Yuccas (Yucca spp.) are native to the arid landscapes of North and Central America and nearby West Indies. Their long, pointy leaves and upright flower spikes make attractive additions to gardens with dry soils and abundant sunlight. Yuccas may be easily confused with century plants (Agave spp.), which die after flowering. Yuccas grow slowly and develop a trunklike stem, whereas century plants lack stems and remain a rosette of leaves. Think twice about cutting the top off a yucca plant, as it can create a rather ugly plant for a few years.
About 40 species of yucca exist, growing as perennial evergreen shrubs or small trees, depending on how tall of a stem they develop after decades of slow growth. When young, the rosette of leaves emanate from a central pointy growing point or tip. As new leaves emerge and orient horizontally, the oldest and lowermost leaves eventually die and wither away. The constant appearance of new leaves eventually creates a trunklike stem. Very old plants may sprout suckering clone plants from their roots. New growth on yuccas only rises from the growing tip.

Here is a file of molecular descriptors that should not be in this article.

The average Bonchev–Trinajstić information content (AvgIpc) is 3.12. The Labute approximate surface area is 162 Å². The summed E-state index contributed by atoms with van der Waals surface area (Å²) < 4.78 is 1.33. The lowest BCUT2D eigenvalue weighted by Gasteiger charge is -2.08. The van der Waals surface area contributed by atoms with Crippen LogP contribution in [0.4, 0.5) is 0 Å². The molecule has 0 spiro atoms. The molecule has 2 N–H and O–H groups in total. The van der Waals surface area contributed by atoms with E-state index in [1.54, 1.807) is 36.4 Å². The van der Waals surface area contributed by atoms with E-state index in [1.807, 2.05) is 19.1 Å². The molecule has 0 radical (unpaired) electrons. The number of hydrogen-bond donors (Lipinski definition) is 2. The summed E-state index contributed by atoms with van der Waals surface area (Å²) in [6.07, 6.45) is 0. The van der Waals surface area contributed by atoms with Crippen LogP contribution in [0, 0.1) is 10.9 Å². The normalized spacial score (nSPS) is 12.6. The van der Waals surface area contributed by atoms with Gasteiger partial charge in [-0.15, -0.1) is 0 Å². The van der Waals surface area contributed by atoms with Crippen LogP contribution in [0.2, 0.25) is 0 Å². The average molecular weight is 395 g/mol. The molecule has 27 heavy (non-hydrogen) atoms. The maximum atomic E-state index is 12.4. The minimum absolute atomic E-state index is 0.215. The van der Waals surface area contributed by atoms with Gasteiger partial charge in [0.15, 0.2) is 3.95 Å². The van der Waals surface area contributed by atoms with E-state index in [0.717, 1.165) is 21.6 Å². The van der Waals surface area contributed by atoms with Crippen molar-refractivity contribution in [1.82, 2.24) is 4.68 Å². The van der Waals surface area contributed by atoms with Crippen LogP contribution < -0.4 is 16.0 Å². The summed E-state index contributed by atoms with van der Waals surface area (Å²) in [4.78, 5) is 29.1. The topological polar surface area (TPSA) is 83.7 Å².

Pruning off the top growing tip on a yucca effectively halts the plant growth and addition of height. No new leaves emerge from the top of the plant and the leaves present will continue to photosynthesize light but eventually die and drop off. New leaves will occur only if dormant buds under the pruning wound sprout and become the new upright stem leaders. Cutting the top off a yucca also creates a stark, ugly plant that resembles a decapitated body with abrupt architectural silhouette.
The most common pruning maintenance conducted on yucca plants is removal of spent flower spikes, a task referred to as deadheading. Once the flower spikes produce any seeded fruits and they drop away, the dried barren stalk persists for several months. To improve the appearance of the yucca, cut off the old flower stalk at the base, as close as possible to its origin near the growing tip. Do not accidentally cut or damage the growing tip, otherwise new leaves may not grow to keep the yucca looking uniform and attractive.
If a yucca plant is getting too tall or lanky in habit, it may be better to completely cut away the tall stem and allow the small plantlets, also called pups, at the base to replace it and create a bushy, more attractive specimen. Cutting off a lone yucca stalk to the ground may not result in new pups, but it usually does on plants with strong root systems in a few months. Food made in the plant leaves fuel the sprouting of plantlets at the base of older yucca plants.